We began a two week sprint began on 9/14/2010 with the primary goal of adding XML & JSON representations to all resources in all the existing services to complement the XHTML offering. The addition of XML is the #1 requested feature on UserVoice and follow-up polling indicated that JSON was similarly desired and can be done without too much additional effort. Other technology renewal work will be done concurrently, including upgrading to .NET 4.0, Visual Studio 2010 IDE and Enterprise Library 5.0.
9/14: Discussed the possible tasks, prioritized each, decided which will actually be done/attempted, and assigned pairs to work on each task. Work began in earnest.
9/15: Accomplished/decided the following:
- Gathered baseline performance numbers for several of the services. We will compare the new versions against this baseline to be sure we haven’t introduced performance problems during our work.
- Technical deep dive compared the XMLSerializer with the DataContractSerializer to decide which one we will use to automatically generate the XML representation. We decided to stick with the DataContractSerializer for a number of compelling reasons, even though it means we won’t use element attributes, just elements.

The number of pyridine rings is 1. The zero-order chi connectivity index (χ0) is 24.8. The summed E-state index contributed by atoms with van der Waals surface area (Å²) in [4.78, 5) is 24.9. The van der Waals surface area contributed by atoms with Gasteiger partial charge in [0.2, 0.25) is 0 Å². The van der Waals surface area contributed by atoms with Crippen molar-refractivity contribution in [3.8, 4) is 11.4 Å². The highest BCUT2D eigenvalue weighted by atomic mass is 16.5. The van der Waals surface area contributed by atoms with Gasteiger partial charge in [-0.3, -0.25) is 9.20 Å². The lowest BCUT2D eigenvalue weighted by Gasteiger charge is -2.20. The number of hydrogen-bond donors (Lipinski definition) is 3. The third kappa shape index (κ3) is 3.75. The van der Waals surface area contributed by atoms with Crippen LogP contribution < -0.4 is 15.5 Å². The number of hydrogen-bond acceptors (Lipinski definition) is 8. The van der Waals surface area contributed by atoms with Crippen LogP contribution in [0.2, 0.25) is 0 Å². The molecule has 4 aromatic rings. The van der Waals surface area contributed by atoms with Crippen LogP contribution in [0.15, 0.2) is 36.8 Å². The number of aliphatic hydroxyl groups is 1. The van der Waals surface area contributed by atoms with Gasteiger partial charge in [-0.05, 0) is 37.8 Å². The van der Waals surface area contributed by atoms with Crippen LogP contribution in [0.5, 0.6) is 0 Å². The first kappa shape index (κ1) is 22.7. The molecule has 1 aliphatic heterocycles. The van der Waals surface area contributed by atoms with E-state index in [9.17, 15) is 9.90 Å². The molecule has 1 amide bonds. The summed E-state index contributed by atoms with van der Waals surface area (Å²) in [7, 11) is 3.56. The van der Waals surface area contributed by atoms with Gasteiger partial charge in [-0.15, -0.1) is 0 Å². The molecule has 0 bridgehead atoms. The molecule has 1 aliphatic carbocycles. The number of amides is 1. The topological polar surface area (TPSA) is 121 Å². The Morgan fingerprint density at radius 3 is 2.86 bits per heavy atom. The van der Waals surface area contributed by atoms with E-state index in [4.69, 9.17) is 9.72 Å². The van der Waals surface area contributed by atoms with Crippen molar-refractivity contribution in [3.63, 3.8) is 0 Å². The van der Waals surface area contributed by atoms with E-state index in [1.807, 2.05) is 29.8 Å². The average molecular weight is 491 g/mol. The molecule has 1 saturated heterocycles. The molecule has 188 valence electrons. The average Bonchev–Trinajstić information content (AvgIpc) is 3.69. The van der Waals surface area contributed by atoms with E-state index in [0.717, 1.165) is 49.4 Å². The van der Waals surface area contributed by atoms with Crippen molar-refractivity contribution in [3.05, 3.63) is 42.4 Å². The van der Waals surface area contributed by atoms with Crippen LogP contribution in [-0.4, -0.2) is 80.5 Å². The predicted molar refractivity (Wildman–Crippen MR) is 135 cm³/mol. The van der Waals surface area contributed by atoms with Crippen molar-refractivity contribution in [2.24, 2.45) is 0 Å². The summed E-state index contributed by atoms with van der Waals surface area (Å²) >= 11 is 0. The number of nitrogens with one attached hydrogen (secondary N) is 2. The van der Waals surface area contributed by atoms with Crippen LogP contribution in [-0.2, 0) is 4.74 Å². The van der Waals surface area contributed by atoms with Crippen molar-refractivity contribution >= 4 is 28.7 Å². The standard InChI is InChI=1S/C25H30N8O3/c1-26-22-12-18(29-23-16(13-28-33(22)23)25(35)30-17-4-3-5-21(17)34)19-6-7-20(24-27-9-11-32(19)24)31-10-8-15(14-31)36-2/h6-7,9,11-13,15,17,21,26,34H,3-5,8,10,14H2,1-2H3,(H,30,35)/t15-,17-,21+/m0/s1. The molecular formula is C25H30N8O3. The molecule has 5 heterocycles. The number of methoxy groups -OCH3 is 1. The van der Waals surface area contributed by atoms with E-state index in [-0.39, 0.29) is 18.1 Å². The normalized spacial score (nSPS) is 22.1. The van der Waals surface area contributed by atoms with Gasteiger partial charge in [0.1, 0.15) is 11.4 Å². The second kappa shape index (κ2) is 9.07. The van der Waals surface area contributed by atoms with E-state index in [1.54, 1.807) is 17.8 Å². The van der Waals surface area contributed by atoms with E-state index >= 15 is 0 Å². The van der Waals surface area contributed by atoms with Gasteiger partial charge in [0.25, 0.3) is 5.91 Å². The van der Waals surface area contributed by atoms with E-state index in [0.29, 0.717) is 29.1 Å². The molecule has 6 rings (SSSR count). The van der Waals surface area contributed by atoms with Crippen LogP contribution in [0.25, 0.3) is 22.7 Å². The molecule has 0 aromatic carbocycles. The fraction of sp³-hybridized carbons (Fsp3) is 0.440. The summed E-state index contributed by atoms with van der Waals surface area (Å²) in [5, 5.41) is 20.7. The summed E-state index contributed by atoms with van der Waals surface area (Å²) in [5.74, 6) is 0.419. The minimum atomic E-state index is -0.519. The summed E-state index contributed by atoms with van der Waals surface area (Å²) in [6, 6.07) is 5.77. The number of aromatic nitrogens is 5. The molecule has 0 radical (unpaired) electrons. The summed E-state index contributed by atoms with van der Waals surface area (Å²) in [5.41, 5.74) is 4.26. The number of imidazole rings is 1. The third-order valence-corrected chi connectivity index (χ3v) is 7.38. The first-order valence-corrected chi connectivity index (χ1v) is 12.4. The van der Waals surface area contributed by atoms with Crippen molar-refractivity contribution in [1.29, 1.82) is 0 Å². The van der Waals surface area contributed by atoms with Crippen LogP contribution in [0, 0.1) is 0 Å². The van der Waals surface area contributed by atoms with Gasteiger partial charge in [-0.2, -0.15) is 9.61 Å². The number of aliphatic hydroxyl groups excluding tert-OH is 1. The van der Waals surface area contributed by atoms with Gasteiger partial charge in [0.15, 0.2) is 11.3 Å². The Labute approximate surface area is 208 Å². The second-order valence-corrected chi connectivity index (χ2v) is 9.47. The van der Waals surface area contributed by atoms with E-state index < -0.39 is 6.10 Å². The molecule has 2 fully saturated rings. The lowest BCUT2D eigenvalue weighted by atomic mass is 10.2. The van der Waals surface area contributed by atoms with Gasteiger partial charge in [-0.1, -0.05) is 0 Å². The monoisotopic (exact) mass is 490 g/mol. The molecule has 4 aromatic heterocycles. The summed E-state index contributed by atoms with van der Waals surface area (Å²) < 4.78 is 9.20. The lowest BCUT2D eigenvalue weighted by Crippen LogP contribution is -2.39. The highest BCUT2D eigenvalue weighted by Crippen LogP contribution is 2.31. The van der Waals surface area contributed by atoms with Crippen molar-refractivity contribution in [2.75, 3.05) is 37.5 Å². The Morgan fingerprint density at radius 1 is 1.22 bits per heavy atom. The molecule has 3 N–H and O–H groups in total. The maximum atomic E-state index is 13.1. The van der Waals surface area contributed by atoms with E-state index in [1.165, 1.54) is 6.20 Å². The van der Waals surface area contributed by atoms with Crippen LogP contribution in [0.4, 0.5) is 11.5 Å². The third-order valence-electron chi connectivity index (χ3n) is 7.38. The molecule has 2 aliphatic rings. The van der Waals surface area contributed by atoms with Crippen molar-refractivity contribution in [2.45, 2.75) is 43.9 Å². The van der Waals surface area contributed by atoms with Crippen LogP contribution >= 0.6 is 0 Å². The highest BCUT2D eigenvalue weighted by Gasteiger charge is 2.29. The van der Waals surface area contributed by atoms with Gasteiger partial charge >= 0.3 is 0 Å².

- Alpha versions of the Financial Web Service Budget and Budget Search resources delivering XML and JSON are working.
- .NET 4.0 and Enterprise Library 5 upgrades are proceeding nicely.
We chose the DataContractSerializer(DCS) over the XMLSerializer(XS) for these primary reasons:
- Microsoft guidance, and beyond, recommends the DCS over the XS. It’s about 10% faster, for starters.
- DCS supports both JSON and XML serialization and the XS does only XML; using one serializer means much less possibility for introducing unforseen bugs.
- DCS is an ‘opt-in’ serializer, meaning that properties that are to be included in the serialized XML must be decorated with an attribute. XS is ‘opt-out’, serializing anything that is public. Opt-in is a better model for us since we are dealing with explicit contracts.
- XS requires a public setter on each property to be serialized. In read-only services (the majority) we don’t want this, and having it could introduce bugs.
The effort is progressing nicely and so far we are optimistic we can complete it in the two week window.